Boys of Alabama (Hardcover)

A Novel

By Genevieve Hudson

Liveright, 9781631496295, 272pp.

Publication Date: May 19, 2020

List Price: 26.95*
* Individual store prices may vary.


O, The Oprah Magazine • "31 LGBTQ Books That'll Change the Literary Landscape in 2020"

Lit Hub • "Most Anticipated Books by LGBTQ Authors For the First Half of 2020"

Ms. Magazine • "Reads for the Rest of Us: Feminist Books Coming Out in 2020"

A coming-of-age novel told with magical realism, Boys of Alabama guides us through sixteen-year-old Max’s first year in America.

In this bewitching first novel, a sensitive teen, newly arrived in Alabama, falls in love, questions his faith, and navigates a strange power. While his German parents don’t know what to make of a South pining for the past, shy Max thrives in the thick heat. Taken in by rowdy football players, he learns how to catch a spiraling ball, point a gun, and hide his innermost secrets. When Max meets fishnet-wearing Pan in physics class, they embark on an all-consuming relationship: Max tells Pan about his supernatural powers, and Pan tells Max about the snake poison initiations of a local church. The boys, however, aren’t sure what is more frightening—embracing their true selves, or masking their true selves. Evoking Dorothy Allison, Lambda Award finalist Genevieve Hudson offers a nuanced portrait of masculinity, immigration, and the adolescent pressures that require total conformity—in short, a twenty-first-century South that would have been unimaginable to the late Harper Lee.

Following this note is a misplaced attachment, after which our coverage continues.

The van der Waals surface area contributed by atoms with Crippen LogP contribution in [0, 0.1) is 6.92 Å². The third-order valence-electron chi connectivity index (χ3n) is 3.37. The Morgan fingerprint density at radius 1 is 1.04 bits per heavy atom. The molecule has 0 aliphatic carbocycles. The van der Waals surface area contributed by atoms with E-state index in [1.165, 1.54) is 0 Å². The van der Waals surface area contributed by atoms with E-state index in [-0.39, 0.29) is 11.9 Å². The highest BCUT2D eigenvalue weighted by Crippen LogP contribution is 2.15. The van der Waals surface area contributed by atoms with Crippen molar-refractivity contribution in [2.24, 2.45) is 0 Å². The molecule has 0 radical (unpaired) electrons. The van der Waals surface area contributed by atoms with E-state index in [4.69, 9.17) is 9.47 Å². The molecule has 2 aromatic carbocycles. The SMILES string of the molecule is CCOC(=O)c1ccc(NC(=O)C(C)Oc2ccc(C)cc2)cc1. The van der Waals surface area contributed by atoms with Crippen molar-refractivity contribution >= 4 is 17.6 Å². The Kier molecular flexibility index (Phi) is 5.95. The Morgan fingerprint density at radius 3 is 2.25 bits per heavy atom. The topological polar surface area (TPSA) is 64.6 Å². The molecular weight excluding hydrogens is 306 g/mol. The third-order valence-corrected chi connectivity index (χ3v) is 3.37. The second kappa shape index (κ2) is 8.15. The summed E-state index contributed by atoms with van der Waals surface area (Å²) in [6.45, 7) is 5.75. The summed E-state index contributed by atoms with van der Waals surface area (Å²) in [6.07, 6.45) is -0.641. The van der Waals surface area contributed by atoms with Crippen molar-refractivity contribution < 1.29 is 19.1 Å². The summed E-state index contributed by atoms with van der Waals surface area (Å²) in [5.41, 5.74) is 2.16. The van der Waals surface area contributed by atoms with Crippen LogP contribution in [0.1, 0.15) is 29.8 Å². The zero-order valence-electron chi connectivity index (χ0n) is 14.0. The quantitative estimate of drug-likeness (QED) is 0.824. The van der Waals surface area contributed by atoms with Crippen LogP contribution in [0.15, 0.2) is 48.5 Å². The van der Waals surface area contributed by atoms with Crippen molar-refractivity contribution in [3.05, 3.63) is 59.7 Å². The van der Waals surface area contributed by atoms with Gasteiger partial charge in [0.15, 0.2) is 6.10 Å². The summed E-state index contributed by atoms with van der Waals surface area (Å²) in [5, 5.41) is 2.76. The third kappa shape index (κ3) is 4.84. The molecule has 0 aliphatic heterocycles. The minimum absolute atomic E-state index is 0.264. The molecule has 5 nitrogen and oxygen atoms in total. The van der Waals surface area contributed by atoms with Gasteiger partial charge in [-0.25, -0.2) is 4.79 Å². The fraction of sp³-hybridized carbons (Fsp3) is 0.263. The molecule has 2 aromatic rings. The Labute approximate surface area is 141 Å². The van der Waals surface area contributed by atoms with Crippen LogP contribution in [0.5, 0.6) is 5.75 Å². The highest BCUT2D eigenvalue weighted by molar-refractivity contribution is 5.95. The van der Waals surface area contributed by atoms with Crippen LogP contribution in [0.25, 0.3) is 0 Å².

About the Author

Originally from Alabama, Genevieve Hudson earned an MFA from Portland State University and has received Fulbright, MacDowell, and Vermont Studio Center fellowships. She is the author of Pretend We Live Here: Stories, and lives in Portland, Oregon.

Praise For Boys of Alabama: A Novel

Boys of Alabama brilliantly reinvents the Southern Gothic... An absolutely magical novel.

— Leni Zumas, author of Red Clocks

A gripping, uncanny, and queer exploration of being a boy in America, told with detail that dazzles and disturbs.
— Michelle Tea, author of Against Memoir

Genevieve Hudson dismantles and spins a new category of fairy tale for us, one that’s equal parts dirt and splendor. A glinting, dark beauty. An incantation.
— T Kira Madden, author of Long Live the Tribe of Fatherless Girl

This novel is a love song to outsiders of all kinds, a queer love story about the ways we find to heal ourselves and each other, and proof that there can be magic amid the burdens of masculinity.
— Melissa Febos, author of Whip Smart and Abandon Me

Hudson is a tremendous writer and she is on the rise.
— Kristen Arnett, author of Mostly Dead Things

Genevieve Hudson creates a new American erotics of longing and belonging, flush with want and desire, hope and home, translation and transformation.
— Matt Bell, author of Scrapper

Hudson goes right to a place where violence comes from—uncomfortably close to desire for magic, God, sex, whatever might actually heal us—and doesn’t turn away.
— Kristin Dombek, author of The Selfishness of Others

One of the finest—and weirdest!—first novels I’ve read in quite some long time.
— Tom Bissell, author of Apostle and coauthor of The Disaster Artist

Boys of Alabama perfectly captures the magic and inevitable heartache of young lust.

— Kimberly King Parsons, author of Black Light

[Depicts] a brand of Southern-fried masculinity that is immediately recognizable and startlingly fresh. This is an exquisite book.
— Nick White, author of How to Survive a Summer

Reminds us that behind so many of America’s most rigid beliefs lies the lonely human heart: twitchy, slippery, alive.
— Mikkel Rosengaard, author of The Invention of Ana